Permitted Facilities Face New Challenges In Maintaining Air Pollution Control PermitsMarch 2010 – Alerts Environmental Practice Alert
The New Jersey Department of Environmental Protection (NJDEP) recently provided updates and guidance concerning air permitting issues, including important information relating to the renewal of Title V operating permits, the use of temporary equipment and construction equipment and reporting greenhouse gas emissions under federal law. The NJDEP's public outreach reflects its effort to have a uniform approach for permitted sources – but its efforts may also create enforcement concerns. We have summarized the main issues.
Title V Permit Renewals
Each individual permit writer at the NJDEP may be approaching renewal permits differently, making Title V permit renewals a less-than-uniform process. Because permit conditions are enforceable once the permit goes final, facilities need to pay close attention during the renewal process.
According to the NJDEP, permit conditions should not be changed unless the facility requests a change or a new requirement necessitates a change. (One uniform change that will be required in all renewals, however, is the incorporation of federal requirements; the change was necessitated by a United States Environmental Protection Agency (EPA) audit of the state’s program). Therefore, facilities need to pay attention to the details, otherwise they may find that their renewed permit contains different – and more onerous – requirements that should not have been changed at all.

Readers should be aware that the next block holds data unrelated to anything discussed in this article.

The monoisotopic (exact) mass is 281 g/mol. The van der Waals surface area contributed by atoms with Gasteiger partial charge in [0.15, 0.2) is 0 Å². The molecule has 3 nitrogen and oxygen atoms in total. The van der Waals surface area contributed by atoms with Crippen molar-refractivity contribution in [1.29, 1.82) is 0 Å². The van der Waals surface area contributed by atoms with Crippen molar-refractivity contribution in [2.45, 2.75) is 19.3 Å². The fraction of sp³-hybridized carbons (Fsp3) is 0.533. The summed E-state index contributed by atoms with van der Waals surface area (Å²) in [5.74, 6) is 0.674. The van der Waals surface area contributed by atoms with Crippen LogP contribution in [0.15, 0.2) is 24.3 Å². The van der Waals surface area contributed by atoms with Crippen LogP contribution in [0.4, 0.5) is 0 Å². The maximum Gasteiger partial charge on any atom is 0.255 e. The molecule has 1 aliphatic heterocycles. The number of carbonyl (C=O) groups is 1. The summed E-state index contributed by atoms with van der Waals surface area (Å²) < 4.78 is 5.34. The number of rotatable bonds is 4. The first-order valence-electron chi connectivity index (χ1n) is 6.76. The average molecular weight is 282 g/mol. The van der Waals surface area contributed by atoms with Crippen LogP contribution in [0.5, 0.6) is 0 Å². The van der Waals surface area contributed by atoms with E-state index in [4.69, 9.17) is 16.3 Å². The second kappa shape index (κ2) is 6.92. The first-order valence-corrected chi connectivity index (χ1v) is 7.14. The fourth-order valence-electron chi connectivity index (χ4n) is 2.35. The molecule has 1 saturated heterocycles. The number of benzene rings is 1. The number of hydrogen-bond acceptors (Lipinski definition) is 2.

Two additional concepts have been noted by the NJDEP with respect to Title V permits.
1. Hazardous air pollutants (HAPs) being released in de minimis quantities need
notbe listed in the permit. Thus, enforcement should not penalize facilities
about existingde minimis HAPemissions that are not listed on a Title V permit.
2. The Title V recordkeeping and monitoring requirements for engines will continue
to be handled on a case-by-case basis until the NJDEP can implement a uniform
Temporary Equipment at Title V Facilities
Until the regulations can be modified or a “general permit” developed by the NJDEP, it has implemented a short-term solution – using a template for permit modifications to allow for quicker approvals – so that facilities can get temporary equipment permitted.
But there are some potential enforcement issues associated with the new policy.
- The NJDEP is presuming that such equipment is already subject to a Subchapter 8 air permit. However, equipment rental companies do not always get permits for their equipment – in some cases because the rental company is concerned that it cannot control a customer’s fuel usage once the equipment is taken away – so facilities need to consider permitting issues before using temporary equipment.
- In non-attainment areas, a facility will be required to demonstrate an emission offset before it can begin using temporary equipment. This is a requirement in the NJDEP’s rules. Although the NJDEP is reviewing whether the use of temporary equipment can be offset by the “down time” associated with the original equipment, guidance on this issue does not yet exist, and facilities should not assume everything will be fine without checking first.